GAMES WARNING: Your PS4, Xbox and Switch games could get A LOT more expensive in 2019 (Pic: Daily Star)
As we enter 2019, we're seeing some fascinating data start to surface about the state of modern gaming.
As the games industry in the UK celebrates being worth more than the music and film industry combined, we're starting to see how the landscape in console gaming is going to change as we enter the next generation.
The Entertainment Retailers Agency announced that the gaming industry is worth a massive £3.86bn ($4.85bn) – more than double its value in 2007.
And thanks to the adoption of digital distribution, which many industry analysts and notable personalities in the gaming scene are expecting to rise in the coming year, we could see prices for you – the end user – start to rise.
Why do we say that? Well, last year saw a whopping 80% of all sales come from digital platforms.
That means the amount of revenue earned from players downloading games has increased by an impressive 12.5% year-on-year, whilst physical retail sales have slumped by 2.8% (making for a 9.1% rise in games revenue overall).
This uptick in digital sales is unlikely to halt in 2019, either. Mat Piscatella, an analyst for The NPD Group, predicted in an article over on GamesIndustry.biz that spending on digital content to may account for 90% of total content spending over the coming year.
"According to The NPD Group's Games Market Dynamics report, by the end of Q3 86% of gaming content was sold digitally across Console, Portable, PC and Mobile," he told the site. "Digital growth should force more share to shift, although I do expect physical will continue to not be cannibalized by this digital growth."
What that could mean for gamers, in the short term, is more expensive new products.
Think about new games releases on the Xbox Store or on PSN: you'll note that brand new releases are always on the highest band of prices you'll see at launch. Take Red Dead Redemption 2 – arguably the biggest game of last year.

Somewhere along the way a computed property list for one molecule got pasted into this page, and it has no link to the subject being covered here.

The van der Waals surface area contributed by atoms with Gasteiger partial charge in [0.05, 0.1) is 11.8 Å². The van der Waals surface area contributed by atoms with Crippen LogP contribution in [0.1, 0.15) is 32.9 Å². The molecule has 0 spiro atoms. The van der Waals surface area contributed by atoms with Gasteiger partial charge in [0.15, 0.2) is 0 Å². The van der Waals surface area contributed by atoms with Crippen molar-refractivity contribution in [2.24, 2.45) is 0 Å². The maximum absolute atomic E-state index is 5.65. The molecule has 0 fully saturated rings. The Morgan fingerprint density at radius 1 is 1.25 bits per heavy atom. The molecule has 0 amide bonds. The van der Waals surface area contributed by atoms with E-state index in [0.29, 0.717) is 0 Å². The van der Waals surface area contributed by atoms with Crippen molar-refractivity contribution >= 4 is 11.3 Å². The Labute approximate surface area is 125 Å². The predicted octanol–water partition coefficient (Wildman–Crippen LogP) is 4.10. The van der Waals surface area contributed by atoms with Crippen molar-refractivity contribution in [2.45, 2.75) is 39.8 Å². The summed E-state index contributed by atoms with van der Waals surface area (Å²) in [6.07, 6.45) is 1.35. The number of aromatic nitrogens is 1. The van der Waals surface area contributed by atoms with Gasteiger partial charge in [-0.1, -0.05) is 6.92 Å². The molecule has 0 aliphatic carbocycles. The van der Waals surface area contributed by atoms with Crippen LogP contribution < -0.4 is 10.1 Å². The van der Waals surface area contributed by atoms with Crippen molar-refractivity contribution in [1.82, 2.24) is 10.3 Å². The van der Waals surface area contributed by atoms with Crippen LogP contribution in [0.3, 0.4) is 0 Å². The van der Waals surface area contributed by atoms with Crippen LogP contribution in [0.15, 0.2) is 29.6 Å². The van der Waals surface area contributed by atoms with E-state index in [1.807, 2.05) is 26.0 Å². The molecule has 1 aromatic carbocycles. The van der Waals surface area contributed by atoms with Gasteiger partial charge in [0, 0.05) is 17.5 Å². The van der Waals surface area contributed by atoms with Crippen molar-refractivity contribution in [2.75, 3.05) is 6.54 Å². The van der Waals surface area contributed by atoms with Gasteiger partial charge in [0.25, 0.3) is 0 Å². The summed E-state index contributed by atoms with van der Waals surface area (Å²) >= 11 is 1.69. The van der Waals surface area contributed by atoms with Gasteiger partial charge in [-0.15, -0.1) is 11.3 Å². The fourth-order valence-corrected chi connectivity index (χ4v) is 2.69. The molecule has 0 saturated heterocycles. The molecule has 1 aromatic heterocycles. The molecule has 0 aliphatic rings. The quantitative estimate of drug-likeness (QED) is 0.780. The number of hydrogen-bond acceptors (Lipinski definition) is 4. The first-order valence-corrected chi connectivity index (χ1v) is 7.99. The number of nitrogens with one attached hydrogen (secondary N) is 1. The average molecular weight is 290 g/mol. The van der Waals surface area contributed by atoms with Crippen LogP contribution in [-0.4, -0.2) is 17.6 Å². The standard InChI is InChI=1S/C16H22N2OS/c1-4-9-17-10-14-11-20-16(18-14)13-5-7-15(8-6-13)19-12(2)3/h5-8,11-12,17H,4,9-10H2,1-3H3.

We saw retailers like Amazon, Tesco, Asda and GAME occasionally discount the game, meaning you could see the title going for under £50 during the occasional promotion here and there. Either way, retailers would be happy to discount the price to get more footfall into their stores and onto their storefronts – using the game as an incentive.
The Xbox Store and PSN, however, still list the game at £60 – even at the time of writing. This isn't out of the ordinary, either – nine times out of ten, you'll see a new game cheaper physically than you would on digital storefronts.
So a shift to a more digital future could end up costing you – roughly by about £5 to £10 per game for the major triple-A releases.
It's not all bad news, though.
Triple-A games (such as FIFA 19, Red Dead Redemption 2 and Call of Duty: Black Ops 4) each sold over 1,000,000 units at retail last year, meaning that for triple-A games at least, there's still a future in off-the-shelf sales.
In fact, here are the top five selling games (physical) from the UK last year:
- FIFA 19 (EA) 1,889,401
- Red Dead Redemption 2 (Rockstar) 1,757,212
- Call Of Duty: Black Ops 4 (Activision) 1,172,855
- Marvel's Spider-Man (Sony) 676,621
- Mario Kart 8 Deluxe (Nintendo) 458,675
If you've got more niche tastes, the pivot to a more digital future is going to bite you harder: as publishers opt to release new games for maximum profit on digital storefronts, it's not extreme to predict you'll end up paying more for new games in the next year.
If you're more into triple-A games, though, you can likely keep your current spending habits in check – maybe for another year, at least.
Otherwise, digital sales (the Nintendo Switch New Year's Sale, the Xbox Winter of Arcade and Steam's seasonal sales to name just a few) often offer incredible value for games that released a few months back.
But if you want to play anything but the most popular games in the week that they come out, this pivot to a more digital future is likely going to leave you slightly more out of pocket.